Edward J. Blum and Paul Harvey: How (George) Romney Championed Civil Rights and Challenged His Church





Edward J. Blum and Paul Harvey are co-authors of The Color of Christ: The Son of God and the Saga of Race in America.

When Mitt Romney named Paul Ryan as his running mate this weekend, he not only underscored his commitment to Ryan's financial ideals -- he also sharpened the divide between his political outlook and that of his father. George Romney, the former governor of Michigan, was well known for supporting Civil Rights, not just through words but through financial policies. During his gubernatorial term, he expanded state social programs, including for programs for the poor and unemployed, and created an income tax levy.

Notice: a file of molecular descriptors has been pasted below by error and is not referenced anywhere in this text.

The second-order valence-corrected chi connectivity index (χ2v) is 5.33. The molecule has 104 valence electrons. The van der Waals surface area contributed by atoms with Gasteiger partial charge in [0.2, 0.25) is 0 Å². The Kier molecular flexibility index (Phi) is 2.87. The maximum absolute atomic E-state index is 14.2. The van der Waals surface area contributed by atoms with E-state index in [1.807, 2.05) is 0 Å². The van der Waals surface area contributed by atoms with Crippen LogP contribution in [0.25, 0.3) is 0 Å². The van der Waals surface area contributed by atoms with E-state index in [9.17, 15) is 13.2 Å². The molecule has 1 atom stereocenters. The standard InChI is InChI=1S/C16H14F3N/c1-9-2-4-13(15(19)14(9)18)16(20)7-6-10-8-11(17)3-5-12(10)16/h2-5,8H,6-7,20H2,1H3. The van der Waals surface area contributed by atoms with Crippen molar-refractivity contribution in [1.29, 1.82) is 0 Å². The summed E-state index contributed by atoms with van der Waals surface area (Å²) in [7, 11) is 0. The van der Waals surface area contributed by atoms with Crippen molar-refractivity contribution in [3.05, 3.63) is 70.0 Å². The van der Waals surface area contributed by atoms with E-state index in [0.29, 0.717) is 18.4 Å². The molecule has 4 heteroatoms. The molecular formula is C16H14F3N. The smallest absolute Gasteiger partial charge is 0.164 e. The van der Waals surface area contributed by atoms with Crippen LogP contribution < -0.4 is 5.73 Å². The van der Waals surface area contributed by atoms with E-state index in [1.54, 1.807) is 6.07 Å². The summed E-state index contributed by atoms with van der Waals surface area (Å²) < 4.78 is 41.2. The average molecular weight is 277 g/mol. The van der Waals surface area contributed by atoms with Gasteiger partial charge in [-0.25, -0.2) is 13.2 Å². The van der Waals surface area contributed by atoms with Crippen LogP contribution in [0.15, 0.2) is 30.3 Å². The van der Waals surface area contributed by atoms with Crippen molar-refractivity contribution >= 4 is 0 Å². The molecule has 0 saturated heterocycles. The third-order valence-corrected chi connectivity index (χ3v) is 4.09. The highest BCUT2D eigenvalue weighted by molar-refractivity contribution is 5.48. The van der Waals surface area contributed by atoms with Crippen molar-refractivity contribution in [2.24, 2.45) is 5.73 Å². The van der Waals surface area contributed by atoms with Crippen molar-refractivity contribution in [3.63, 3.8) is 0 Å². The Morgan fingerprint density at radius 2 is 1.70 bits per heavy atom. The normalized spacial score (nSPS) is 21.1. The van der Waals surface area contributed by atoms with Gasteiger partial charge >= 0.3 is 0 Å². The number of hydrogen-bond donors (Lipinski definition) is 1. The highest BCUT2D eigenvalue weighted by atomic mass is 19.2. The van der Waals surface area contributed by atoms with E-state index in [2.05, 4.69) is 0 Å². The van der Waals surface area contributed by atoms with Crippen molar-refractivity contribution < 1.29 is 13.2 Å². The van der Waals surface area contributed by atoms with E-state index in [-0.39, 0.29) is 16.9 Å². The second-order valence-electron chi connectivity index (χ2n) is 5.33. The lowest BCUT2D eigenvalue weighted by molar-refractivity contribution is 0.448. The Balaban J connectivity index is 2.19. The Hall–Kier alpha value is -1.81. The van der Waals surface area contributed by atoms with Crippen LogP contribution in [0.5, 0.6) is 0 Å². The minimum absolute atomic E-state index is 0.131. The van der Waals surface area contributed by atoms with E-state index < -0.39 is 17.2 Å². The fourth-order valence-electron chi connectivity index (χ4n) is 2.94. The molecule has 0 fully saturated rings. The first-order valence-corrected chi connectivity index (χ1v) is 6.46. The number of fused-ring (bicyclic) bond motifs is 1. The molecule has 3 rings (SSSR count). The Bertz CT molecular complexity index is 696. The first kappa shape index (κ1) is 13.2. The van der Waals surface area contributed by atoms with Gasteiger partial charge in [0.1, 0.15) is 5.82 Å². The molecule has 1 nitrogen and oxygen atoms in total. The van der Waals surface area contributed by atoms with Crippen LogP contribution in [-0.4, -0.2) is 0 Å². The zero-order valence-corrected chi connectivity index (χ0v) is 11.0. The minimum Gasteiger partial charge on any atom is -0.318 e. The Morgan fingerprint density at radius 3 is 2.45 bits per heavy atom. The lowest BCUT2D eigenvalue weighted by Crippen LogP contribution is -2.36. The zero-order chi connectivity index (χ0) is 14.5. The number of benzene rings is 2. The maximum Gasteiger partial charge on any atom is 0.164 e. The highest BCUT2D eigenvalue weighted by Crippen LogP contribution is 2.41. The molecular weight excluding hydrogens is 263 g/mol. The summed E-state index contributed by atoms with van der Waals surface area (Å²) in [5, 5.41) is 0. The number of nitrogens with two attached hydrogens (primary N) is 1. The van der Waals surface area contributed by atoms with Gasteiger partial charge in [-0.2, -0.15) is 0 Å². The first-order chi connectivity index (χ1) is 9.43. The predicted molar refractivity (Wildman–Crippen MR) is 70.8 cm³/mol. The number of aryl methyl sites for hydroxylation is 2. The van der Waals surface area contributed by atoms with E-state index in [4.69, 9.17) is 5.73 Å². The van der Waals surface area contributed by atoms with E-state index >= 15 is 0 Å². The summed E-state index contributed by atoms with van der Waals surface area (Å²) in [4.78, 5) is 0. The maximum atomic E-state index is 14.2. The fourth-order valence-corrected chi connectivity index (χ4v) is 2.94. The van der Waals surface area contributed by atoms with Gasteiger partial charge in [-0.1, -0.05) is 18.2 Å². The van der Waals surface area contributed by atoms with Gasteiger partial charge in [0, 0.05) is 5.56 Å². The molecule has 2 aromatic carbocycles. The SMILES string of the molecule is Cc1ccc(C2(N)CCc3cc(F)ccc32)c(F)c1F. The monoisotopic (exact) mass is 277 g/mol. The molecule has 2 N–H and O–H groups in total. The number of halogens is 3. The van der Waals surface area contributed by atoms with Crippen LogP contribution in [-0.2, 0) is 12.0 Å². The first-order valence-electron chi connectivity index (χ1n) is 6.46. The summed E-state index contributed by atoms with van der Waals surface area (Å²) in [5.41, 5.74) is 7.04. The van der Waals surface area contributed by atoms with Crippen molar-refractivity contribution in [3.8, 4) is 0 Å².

In short, George Romney's programs resembled those of his son Mitt when he was governor of Massachusetts, but diverge nearly entirely from those advocated by his son, and his new running mate, during the current presidential campaign. A closer look at the arc leading from father to son illustrates the Republican Party's change in social outlook from the 1960s to the present.

In 1963, George Romney was able to forge a bond with Civil Rights leader Martin Luther King that seems virtually inconceivable across today's political divide. The year was a pivotal one for both men. In between launching his spring campaign in Birmingham and delivering his "I Have a Dream" speech in Washington at the end of August, King led a march in Detroit in June....



comments powered by Disqus